- Markets in Japan have become extremely volatile with several wild trading sessions in the last few weeks. The result is a Nikkei Index level that was down 5.7% this week and is 11.8% lower than its high level achieved in the middle of last week. Causes that have been cited include fears about the end of the Fed’s QE program, a strengthening of the Yen and the market undergoing a correction after the enormous gains it’s had over the last six months.
- Stock markets fell this week, incurring all of the losses in the last 20 minutes of Friday’s session (last day of the month). The S&P 500 Index fell 1.1%, closing at 1,631. The Dow Jones Industrial Average was down 1.2% to close at 15,115. After this week’s dip, the S&P and the Dow are respectively up 14.3% and 15.4% year to date.
- Treasury yields continued to drift higher again this week on speculation that the Federal Reserve will taper their asset purchases in coming months, as the 5 year and 10 year treasury finished the week at 1.03% and 2.14% respectively.
- The spot price of WTI Crude Oil dropped this week, falling by 2.5%, closing at $91.72 per barrel. On the year, oil prices are down 2.1%.
- The spot price of Gold was relatively unchanged for the week, closing at $1388.08/ounce. Gold remains down 17.3% for the year.
- Weekly Initial Jobless Claims rose this week as claims increased by 14,000 and came in higher than expected at 354,000 vs. consensus expectations of 340,000. The 4-week moving average of jobless claims moved up to 347,000.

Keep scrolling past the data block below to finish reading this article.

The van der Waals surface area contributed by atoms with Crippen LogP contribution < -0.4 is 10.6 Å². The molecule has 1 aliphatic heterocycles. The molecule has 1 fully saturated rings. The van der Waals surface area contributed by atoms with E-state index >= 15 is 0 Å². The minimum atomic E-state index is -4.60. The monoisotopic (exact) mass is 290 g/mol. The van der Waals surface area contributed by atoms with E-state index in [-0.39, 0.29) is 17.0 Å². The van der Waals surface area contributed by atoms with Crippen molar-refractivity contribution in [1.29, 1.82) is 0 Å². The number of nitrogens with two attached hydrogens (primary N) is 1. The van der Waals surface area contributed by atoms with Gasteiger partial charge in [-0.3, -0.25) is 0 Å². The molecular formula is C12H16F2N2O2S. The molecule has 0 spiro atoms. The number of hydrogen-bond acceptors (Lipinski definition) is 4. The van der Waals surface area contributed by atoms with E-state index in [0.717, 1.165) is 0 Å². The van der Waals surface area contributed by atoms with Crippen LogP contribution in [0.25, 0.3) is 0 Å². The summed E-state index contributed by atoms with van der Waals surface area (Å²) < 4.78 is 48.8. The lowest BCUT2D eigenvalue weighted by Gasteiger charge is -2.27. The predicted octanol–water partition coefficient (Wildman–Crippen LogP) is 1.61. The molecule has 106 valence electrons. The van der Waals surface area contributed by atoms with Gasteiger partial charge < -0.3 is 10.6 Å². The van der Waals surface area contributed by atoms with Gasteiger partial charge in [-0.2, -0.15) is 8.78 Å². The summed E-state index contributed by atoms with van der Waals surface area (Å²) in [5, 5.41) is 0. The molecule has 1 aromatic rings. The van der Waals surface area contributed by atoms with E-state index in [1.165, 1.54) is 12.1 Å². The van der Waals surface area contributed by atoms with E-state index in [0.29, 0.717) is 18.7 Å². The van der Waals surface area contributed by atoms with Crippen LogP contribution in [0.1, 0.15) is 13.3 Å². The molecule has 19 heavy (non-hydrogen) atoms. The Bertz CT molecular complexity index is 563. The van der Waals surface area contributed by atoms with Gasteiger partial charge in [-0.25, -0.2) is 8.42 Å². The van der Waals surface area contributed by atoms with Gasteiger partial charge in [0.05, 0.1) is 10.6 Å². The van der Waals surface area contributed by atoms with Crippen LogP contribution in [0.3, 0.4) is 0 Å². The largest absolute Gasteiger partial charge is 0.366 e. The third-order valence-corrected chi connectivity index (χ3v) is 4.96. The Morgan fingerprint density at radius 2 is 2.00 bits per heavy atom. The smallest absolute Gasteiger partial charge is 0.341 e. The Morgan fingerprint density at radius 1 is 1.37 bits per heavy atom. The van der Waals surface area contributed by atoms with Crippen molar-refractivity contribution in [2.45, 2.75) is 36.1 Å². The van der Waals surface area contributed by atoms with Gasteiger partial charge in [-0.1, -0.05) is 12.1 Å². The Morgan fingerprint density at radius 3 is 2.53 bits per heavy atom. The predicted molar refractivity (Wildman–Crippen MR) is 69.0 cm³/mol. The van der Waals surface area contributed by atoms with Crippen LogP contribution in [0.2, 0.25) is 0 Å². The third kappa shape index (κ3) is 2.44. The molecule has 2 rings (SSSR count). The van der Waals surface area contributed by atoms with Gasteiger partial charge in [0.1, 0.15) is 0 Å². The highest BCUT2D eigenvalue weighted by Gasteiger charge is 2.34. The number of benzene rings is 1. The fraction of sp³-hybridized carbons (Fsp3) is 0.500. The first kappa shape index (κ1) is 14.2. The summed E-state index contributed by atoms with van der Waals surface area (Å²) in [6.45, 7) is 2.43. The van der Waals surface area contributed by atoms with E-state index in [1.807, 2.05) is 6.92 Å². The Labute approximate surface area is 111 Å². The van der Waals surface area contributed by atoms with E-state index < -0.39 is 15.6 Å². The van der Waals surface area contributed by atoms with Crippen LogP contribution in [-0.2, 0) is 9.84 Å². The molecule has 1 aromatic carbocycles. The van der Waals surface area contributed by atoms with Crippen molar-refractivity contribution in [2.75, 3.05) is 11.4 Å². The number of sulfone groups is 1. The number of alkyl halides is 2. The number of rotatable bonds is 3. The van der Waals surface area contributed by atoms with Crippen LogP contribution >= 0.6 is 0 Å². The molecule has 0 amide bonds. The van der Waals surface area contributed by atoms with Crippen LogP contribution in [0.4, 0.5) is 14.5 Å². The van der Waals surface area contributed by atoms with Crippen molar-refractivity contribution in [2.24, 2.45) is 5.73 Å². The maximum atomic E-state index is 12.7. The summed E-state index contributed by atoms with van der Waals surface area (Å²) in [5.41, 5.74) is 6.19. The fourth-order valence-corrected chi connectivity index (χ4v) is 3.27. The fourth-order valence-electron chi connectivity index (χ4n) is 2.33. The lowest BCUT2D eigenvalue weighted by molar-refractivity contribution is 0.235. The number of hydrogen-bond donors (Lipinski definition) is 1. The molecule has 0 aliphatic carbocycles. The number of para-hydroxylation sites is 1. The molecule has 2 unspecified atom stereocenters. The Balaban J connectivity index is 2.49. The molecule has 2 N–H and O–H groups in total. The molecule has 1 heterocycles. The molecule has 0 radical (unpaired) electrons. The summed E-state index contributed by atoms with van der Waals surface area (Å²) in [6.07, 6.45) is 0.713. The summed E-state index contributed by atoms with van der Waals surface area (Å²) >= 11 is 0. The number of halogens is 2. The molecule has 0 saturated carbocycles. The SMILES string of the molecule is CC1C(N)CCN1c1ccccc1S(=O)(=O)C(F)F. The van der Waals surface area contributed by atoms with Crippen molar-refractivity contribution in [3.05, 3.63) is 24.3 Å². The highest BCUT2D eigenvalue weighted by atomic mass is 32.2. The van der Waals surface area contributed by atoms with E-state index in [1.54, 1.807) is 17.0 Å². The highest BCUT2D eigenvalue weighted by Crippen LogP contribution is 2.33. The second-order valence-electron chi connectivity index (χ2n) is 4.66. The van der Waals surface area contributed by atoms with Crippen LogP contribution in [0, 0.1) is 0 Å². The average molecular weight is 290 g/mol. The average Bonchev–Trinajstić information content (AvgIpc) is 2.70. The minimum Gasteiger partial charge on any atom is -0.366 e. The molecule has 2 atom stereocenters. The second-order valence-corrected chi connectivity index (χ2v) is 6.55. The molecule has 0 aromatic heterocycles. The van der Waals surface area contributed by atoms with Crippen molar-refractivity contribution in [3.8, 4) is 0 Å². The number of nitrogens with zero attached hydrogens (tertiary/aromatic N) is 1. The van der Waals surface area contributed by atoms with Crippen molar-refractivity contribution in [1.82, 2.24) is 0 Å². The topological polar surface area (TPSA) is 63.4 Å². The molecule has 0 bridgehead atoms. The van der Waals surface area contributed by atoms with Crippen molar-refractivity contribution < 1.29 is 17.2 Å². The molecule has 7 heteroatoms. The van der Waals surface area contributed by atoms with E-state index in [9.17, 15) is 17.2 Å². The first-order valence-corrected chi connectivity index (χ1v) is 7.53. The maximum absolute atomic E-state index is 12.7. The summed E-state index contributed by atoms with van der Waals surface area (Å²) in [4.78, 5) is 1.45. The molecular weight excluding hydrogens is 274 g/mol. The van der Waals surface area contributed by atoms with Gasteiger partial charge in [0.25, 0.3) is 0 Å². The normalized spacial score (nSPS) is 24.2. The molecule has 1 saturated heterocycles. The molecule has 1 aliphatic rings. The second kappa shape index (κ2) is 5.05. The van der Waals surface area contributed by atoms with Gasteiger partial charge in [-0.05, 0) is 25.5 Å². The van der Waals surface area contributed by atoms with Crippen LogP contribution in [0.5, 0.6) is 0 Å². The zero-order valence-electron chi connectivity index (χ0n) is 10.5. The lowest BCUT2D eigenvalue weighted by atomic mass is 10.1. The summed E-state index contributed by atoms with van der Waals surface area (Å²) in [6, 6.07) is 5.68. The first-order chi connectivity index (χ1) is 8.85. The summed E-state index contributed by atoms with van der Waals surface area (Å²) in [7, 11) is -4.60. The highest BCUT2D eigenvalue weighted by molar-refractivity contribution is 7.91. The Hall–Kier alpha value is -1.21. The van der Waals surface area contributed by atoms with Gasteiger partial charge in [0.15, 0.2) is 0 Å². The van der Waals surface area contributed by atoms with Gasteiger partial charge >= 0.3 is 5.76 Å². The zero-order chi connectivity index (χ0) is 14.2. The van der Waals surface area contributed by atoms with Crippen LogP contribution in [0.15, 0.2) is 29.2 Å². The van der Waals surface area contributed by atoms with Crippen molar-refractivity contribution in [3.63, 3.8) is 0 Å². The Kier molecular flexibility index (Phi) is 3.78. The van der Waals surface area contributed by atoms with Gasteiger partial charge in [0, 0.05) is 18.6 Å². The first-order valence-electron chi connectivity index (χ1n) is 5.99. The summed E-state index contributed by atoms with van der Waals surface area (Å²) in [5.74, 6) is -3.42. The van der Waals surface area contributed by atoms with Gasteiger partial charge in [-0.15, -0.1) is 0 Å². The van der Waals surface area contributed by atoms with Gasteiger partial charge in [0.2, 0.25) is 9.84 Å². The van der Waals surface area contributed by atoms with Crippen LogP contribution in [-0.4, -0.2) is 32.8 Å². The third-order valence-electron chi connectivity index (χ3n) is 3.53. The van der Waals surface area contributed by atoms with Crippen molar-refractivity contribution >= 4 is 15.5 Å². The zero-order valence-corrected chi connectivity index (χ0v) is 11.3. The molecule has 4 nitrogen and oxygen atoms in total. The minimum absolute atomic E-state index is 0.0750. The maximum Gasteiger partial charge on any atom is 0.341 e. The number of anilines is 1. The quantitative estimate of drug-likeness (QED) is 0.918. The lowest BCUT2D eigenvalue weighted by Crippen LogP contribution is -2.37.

- Eurozone unemployment hit a new high this month as 19.4 million are without jobs and the unemployment rate moved up to 12.2% in April, up from 12.1% a month prior.
- The Case-Shiller home price index rose by 1.1% in March which was better than expected, showing continuing improvement in the housing market. The index is now up 10.9% on a year over year basis, the strongest one year gain since April 2006.
- Other data in housing shows that sales of residential properties in foreclosure dropped 22% year over year at the end of the 1st quarter. Foreclosure transactions accounted for 21% of all home sales, down from 25% a year earlier and a peak of 45% in the 1st quarter of 2009. However, there is still work to be done to work through these properties as these levels are still well above an average of 5% of sales in 2006.
- Consumer sentiment continues to improve as the latest University of Michigan report came in higher than expected and at a post-crisis high. The Conference Board’s measure of consumer sentiment also came in better than anticipated at multi-year highs.
Fact of the Week
- Back in 1950, there were 16 American workers for every 1 Social Security retiree receiving benefits. It is estimated that by 2035, there will be just 2 American workers for every 1 Social Security retiree receiving benefits.
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